Sleep is essential for our physical and mental well-being. It helps us to restore our energy, consolidate memories, and regulate our mood. However, many of us struggle to get enough sleep, and this can have a detrimental impact on our health. In the UK, it is estimated that around a third of adults suffer from insomnia or other sleep disorders.
One of the key factors that influence our sleep patterns is our circadian rhythm. This is our internal biological clock that regulates our sleep-wake cycle, and it is controlled by a part of the brain called the suprachiasmatic nucleus. Our circadian rhythm is affected by various external cues, such as light exposure, social interaction, and temperature.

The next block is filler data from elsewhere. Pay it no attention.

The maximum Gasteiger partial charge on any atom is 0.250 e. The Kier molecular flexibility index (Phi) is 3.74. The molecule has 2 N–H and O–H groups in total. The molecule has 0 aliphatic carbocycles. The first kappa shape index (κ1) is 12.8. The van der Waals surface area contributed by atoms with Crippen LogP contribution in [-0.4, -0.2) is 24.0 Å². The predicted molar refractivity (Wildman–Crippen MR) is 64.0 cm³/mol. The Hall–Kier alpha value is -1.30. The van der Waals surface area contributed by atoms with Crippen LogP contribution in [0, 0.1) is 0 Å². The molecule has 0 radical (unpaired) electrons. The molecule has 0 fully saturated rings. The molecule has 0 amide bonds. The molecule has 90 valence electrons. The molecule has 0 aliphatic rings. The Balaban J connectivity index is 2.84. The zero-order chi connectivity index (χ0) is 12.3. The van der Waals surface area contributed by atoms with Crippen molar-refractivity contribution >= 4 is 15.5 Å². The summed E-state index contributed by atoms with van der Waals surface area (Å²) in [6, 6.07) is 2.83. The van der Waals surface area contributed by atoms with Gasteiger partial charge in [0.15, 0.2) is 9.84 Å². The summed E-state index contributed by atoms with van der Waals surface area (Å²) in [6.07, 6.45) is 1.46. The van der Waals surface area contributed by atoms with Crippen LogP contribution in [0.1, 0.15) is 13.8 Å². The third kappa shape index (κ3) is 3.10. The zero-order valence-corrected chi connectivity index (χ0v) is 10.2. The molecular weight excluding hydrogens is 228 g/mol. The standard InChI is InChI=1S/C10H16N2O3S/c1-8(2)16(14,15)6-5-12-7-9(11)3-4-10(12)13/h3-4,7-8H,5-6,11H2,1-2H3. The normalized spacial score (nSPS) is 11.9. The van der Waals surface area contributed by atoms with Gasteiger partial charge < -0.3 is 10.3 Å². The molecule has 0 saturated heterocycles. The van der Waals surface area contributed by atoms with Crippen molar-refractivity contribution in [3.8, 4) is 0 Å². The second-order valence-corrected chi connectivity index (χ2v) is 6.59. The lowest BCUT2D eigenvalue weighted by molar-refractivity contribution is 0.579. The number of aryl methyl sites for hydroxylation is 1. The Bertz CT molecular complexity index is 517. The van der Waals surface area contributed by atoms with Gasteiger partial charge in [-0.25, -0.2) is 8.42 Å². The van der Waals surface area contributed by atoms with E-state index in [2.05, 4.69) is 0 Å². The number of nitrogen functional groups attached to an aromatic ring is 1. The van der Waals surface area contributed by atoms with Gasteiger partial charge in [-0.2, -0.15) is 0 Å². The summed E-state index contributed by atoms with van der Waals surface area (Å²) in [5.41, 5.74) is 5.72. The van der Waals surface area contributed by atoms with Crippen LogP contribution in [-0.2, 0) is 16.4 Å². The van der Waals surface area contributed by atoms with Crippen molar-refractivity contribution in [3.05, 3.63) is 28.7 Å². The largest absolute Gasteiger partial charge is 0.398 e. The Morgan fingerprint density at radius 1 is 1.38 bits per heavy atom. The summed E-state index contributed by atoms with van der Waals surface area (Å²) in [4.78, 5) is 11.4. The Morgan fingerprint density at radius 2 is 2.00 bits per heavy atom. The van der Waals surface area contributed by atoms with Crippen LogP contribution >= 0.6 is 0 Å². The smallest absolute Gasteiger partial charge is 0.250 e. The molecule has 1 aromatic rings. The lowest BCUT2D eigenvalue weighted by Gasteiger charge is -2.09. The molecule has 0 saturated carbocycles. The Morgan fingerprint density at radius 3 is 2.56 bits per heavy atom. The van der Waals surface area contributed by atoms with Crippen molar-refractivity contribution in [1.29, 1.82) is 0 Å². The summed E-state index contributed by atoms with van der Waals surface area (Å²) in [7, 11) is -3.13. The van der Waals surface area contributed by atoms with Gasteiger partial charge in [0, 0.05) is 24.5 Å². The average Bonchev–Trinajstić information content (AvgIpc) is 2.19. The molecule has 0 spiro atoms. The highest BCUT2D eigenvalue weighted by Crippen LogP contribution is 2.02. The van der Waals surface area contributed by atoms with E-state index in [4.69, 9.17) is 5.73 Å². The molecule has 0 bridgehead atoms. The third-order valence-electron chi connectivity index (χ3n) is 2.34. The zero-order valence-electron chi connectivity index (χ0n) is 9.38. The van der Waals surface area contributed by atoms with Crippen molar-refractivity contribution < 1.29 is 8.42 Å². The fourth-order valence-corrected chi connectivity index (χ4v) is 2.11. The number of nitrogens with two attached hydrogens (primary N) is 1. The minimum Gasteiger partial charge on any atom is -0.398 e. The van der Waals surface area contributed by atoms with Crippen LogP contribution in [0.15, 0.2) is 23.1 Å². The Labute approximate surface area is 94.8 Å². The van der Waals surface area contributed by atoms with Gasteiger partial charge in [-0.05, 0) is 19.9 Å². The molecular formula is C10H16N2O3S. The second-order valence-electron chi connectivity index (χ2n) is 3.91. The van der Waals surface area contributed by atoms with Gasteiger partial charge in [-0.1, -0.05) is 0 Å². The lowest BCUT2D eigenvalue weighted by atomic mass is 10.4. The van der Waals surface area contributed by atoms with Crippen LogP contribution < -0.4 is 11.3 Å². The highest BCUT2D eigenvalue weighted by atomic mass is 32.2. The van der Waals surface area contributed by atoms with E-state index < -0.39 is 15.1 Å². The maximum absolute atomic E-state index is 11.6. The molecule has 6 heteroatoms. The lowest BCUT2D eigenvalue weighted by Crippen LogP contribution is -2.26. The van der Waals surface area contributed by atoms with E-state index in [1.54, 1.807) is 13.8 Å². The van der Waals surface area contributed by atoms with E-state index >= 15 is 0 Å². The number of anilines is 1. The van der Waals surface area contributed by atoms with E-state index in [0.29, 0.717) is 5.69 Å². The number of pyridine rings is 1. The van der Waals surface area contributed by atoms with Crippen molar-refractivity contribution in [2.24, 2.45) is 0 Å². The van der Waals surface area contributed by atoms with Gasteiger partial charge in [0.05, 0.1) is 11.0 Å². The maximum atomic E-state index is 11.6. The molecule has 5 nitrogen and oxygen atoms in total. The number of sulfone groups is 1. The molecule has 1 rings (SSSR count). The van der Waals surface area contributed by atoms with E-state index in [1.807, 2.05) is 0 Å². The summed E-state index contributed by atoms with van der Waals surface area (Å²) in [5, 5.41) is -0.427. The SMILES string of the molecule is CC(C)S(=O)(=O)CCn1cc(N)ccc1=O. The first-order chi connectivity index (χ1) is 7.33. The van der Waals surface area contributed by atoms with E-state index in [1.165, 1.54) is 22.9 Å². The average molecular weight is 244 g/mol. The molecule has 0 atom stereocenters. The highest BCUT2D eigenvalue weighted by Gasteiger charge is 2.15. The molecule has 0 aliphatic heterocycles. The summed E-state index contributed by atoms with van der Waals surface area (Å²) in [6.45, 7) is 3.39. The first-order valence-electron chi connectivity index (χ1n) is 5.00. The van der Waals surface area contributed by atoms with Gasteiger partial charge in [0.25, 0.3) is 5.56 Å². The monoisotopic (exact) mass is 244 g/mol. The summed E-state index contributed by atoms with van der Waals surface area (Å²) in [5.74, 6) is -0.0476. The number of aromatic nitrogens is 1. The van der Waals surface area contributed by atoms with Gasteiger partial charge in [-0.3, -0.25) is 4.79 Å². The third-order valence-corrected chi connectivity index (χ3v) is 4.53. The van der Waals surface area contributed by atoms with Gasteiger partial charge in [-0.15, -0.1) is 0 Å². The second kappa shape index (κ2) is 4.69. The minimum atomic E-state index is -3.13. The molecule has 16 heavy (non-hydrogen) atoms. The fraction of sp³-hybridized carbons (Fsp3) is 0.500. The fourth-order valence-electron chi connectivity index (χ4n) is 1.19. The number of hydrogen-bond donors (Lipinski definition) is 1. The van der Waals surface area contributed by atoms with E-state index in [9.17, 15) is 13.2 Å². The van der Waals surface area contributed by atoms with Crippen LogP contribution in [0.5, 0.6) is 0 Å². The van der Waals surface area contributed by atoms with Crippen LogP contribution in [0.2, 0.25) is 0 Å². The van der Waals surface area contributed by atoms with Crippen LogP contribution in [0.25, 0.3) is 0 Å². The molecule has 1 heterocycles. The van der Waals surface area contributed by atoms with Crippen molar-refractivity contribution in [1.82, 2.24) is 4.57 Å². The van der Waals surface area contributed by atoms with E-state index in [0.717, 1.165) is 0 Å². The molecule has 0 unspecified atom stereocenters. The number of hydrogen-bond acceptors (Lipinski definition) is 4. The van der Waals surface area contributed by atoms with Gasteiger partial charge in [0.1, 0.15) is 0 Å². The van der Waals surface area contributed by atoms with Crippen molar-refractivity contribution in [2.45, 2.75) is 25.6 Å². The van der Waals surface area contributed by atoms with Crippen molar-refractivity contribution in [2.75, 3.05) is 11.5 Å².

One of the most important cues that regulate our circadian rhythm is light exposure. Exposure to natural daylight in the morning helps to reset our biological clock and promotes wakefulness, while exposure to artificial light in the evening can disrupt our sleep patterns. This is why it is recommended to avoid using electronic devices before bedtime, as the blue light they emit can interfere with our circadian rhythm.
Another factor that can affect our circadian rhythm is our lifestyle. For example, people who work night shifts or have irregular working hours may find it more difficult to maintain a regular sleep-wake cycle.
If you are struggling with sleep, it is important to seek advice from a healthcare professional, who can help to identify the underlying cause and recommend appropriate treatment.